// p1 = 1
  // p2 = 2
  // p3 = [3, 4, 5]
}

The spread operator works in the opposite way, and turns an array into separate arguments which can be passed to a function. For example, Math.max() returns the highest value, given any number of arguments:

const values = [99, 100, -1, 48, 16];
console.log( Math.max(...values) ); // 100

ES2018 enables similar rest/spread functionality for object destructuring as well as arrays. A basic example:

const myObject = {
  a: 1,
  b: 2,
  c: 3
};

const { a, ...x } = myObject;
// a = 1
// x = { b: 2, c: 3 }

Or you can use it to pass values to a function:

restParam({
  a: 1,
  b: 2,
  c: 3
});

function restParam({ a, ...x }) {
  // a = 1
  // x = { b: 2, c: 3 }
}

Like arrays, you can only use a single rest parameter at the end of the declaration. In addition, it only works on the top level of each object and not sub-objects.

The spread operator can be used within other objects. For example:

const obj1 = { a: 1, b: 2, c: 3 };
const obj2 = { ...obj1, z: 26 };
// obj2 is { a: 1, b: 2, c: 3, z: 26 }

You could use the spread operator to clone objects (obj2 = { ...obj1 };), but be aware you only get shallow copies. If a property holds another object, the clone will refer to the same object.

Regular Expression Named Capture Groups

JavaScript regular expressions can return a match object — an array-like value containing matched strings. For example, to parse a date in YYYY-MM-DD format:

const
  reDate = /([0-9]{4})-([0-9]{2})-([0-9]{2})/,
  match  = reDate.exec('2018-04-30'),
  year   = match[1], // 2018
  month  = match[2], // 04
  day    = match[3]; // 30

It’s difficult to read, and changing the regular expression is also likely to change the match object indexes.

ES2018 permits groups to be named using the notation ?<name> immediately after the opening capture bracket (. For example:

const
  reDate = /(?<year>[0-9]{4})-(?<month>[0-9]{2})-(?<day>[0-9]{2})/,
  match  = reDate.exec('2018-04-30'),
  year   = match.groups.year,  // 2018
  month  = match.groups.month, // 04
  day    = match.groups.day;   // 30

Any named group that fails to match has its property set to undefined.

Named captures can also be used in replace() methods. For example, convert a date to US MM-DD-YYYY format:

const
  reDate = /(?<year>[0-9]{4})-(?<month>[0-9]{2})-(?<day>[0-9]{2})/,
  d      = '2018-04-30',
  usDate = d.replace(reDate, '$<month>-$<day>-$<year>');

Regular Expression lookbehind Assertions

JavaScript currently supports lookahead assertions inside a regular expression. This means a match must occur but nothing is captured, and the assertion isn’t included in the overall matched string. For example, to capture the currency symbol from any price:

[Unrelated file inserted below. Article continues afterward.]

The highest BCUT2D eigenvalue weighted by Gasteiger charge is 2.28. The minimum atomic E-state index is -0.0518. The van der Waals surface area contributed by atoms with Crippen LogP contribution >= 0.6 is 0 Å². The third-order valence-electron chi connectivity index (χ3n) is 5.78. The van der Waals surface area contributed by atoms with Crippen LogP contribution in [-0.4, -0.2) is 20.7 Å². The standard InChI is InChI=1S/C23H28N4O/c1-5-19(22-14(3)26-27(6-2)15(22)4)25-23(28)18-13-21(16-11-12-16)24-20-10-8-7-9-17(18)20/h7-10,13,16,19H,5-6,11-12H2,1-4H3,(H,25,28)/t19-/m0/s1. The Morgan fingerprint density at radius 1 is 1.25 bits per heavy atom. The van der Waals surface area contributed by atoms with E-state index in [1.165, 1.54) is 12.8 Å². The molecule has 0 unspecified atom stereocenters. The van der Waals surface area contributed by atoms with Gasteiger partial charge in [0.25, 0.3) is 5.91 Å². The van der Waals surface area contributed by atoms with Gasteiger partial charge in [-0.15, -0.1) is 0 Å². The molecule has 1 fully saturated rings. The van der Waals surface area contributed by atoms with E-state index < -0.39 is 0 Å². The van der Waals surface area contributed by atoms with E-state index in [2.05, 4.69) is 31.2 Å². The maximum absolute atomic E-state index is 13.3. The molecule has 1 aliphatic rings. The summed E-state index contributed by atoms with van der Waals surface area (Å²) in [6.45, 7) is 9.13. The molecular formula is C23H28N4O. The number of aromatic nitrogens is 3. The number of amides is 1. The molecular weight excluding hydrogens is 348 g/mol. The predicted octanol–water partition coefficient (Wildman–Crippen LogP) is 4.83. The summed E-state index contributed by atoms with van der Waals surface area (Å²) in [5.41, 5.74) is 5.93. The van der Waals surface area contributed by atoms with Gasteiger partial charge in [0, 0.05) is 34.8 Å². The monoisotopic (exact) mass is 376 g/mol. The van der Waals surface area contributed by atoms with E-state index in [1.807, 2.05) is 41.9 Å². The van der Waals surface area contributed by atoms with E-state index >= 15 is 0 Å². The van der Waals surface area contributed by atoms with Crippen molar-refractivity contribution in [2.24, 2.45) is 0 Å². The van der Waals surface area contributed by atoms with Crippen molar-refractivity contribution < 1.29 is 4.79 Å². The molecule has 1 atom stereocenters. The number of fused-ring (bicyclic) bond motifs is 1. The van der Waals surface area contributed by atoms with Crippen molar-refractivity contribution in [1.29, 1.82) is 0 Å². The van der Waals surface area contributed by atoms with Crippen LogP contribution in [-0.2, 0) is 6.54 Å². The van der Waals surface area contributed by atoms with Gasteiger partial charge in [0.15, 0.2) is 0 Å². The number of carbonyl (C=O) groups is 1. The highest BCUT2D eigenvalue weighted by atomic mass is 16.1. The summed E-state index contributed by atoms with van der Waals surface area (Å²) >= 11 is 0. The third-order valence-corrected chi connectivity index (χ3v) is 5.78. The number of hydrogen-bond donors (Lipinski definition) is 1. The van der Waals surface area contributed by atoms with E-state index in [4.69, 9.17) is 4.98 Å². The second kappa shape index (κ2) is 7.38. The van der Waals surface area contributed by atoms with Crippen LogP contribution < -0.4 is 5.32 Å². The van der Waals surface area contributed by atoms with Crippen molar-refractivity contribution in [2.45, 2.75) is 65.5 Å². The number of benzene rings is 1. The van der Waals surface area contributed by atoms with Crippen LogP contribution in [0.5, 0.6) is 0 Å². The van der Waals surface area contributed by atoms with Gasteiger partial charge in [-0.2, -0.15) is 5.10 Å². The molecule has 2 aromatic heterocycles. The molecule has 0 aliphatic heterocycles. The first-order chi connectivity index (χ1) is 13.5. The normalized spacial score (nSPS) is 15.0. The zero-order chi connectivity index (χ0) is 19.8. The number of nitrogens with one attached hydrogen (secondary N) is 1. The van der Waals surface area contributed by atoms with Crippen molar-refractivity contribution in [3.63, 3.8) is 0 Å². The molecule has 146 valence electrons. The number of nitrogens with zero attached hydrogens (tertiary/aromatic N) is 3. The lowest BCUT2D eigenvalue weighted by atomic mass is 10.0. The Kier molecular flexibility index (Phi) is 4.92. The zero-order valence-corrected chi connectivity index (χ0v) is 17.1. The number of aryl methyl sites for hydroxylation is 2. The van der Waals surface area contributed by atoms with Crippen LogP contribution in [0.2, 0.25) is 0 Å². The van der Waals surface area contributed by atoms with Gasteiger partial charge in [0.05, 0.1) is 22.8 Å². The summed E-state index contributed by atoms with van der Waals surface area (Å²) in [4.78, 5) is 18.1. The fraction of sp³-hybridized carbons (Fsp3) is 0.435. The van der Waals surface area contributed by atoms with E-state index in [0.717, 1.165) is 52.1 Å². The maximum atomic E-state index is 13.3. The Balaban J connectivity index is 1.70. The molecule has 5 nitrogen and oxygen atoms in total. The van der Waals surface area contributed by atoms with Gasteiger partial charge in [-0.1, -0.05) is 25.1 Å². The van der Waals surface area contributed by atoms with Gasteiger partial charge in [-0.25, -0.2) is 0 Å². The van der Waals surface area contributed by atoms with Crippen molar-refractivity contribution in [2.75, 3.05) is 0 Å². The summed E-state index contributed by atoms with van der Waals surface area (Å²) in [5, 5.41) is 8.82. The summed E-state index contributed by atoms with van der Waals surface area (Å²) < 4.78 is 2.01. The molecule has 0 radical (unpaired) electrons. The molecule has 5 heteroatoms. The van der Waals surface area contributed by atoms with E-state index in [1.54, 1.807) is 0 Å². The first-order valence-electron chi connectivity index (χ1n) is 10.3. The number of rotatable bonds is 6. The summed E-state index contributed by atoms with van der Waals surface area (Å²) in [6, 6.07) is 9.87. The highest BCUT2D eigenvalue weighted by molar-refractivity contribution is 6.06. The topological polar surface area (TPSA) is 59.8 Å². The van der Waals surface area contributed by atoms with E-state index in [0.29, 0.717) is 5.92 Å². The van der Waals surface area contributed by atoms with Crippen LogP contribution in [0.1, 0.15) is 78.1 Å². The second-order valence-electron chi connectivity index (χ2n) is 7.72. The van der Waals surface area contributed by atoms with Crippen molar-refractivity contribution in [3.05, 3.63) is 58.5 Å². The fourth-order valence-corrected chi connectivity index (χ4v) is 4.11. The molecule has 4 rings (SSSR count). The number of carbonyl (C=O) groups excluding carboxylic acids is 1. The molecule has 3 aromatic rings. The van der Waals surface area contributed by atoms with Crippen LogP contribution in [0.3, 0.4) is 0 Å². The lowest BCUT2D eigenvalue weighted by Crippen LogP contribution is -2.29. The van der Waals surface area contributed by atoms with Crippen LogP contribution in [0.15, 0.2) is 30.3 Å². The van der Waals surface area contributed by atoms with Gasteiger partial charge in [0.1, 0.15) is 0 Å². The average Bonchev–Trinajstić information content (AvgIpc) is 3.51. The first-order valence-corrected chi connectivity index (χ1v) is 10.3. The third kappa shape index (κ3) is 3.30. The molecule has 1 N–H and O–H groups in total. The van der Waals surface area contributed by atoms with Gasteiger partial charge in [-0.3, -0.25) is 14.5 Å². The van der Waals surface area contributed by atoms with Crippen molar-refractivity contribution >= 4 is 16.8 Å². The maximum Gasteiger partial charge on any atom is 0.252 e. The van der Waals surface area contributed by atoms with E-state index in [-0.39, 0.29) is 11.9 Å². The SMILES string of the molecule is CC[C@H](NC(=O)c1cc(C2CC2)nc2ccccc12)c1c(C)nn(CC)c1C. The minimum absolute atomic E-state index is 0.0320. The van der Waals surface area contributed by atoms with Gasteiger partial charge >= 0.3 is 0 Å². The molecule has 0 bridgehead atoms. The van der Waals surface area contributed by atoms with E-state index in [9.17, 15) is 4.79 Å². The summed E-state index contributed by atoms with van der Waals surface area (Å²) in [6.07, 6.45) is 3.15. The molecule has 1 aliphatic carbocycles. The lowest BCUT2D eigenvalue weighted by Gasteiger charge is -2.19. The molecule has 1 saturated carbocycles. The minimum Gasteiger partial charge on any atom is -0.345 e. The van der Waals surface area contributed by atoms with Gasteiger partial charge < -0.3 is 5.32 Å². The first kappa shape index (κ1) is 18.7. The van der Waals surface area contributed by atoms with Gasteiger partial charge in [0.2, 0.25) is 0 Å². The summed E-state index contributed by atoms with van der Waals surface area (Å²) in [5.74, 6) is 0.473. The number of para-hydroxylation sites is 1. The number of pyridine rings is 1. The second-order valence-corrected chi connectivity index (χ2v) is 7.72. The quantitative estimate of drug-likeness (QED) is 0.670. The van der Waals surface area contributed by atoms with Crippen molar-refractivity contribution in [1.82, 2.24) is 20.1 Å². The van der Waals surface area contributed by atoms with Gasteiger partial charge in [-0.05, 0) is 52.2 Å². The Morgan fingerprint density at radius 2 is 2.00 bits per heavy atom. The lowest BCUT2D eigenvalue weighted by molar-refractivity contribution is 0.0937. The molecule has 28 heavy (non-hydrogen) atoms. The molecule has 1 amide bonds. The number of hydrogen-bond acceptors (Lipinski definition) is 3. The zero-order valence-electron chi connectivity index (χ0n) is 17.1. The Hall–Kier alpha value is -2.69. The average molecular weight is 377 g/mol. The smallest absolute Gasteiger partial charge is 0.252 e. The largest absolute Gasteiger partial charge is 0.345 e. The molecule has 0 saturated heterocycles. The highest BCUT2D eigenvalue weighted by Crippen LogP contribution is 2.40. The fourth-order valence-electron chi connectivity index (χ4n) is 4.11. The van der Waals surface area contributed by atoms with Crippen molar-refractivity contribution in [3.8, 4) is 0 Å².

const
  reLookahead = /\D(?=\d+)/,
  match       = reLookahead.exec('$123.89');

console.log( match[0] ); // $

ES2018 introduces lookbehind assertions that work in the same way, but for preceding matches. We can therefore capture the price number and ignore the currency character:

const
  reLookbehind = /(?<=\D)\d+/,
  match        = reLookbehind.exec('$123.89');

console.log( match[0] ); // 123.89

This is a positive lookbehind assertion; a non-digit \D must exist. There’s also a negative lookbehind assertion, which sets that a value must not exist. For example:

const
  reLookbehindNeg = /(?<!\D)\d+/,
  match           = reLookbehind.exec('$123.89');

console.log( match[0] ); // null

Regular Expression s (dotAll) Flag

A regular expression dot . matches any single character except carriage returns. The s flag changes this behavior so line terminators are permitted. For example:

/hello.world/s.test('hello\nworld'); // true

Regular Expression Unicode Property Escapes

Until now, it hasn’t been possible to access Unicode character properties natively in regular expressions. ES2018 adds Unicode property escapes — in the form \p{...} and \P{...} — in regular expressions that have the u (unicode) flag set. For example:

const reGreekSymbol = /\p{Script=Greek}/u;
reGreekSymbol.test('π'); // true

Template Literals Tweak

Finally, all syntactic restrictions related to escape sequences in template literals have been removed.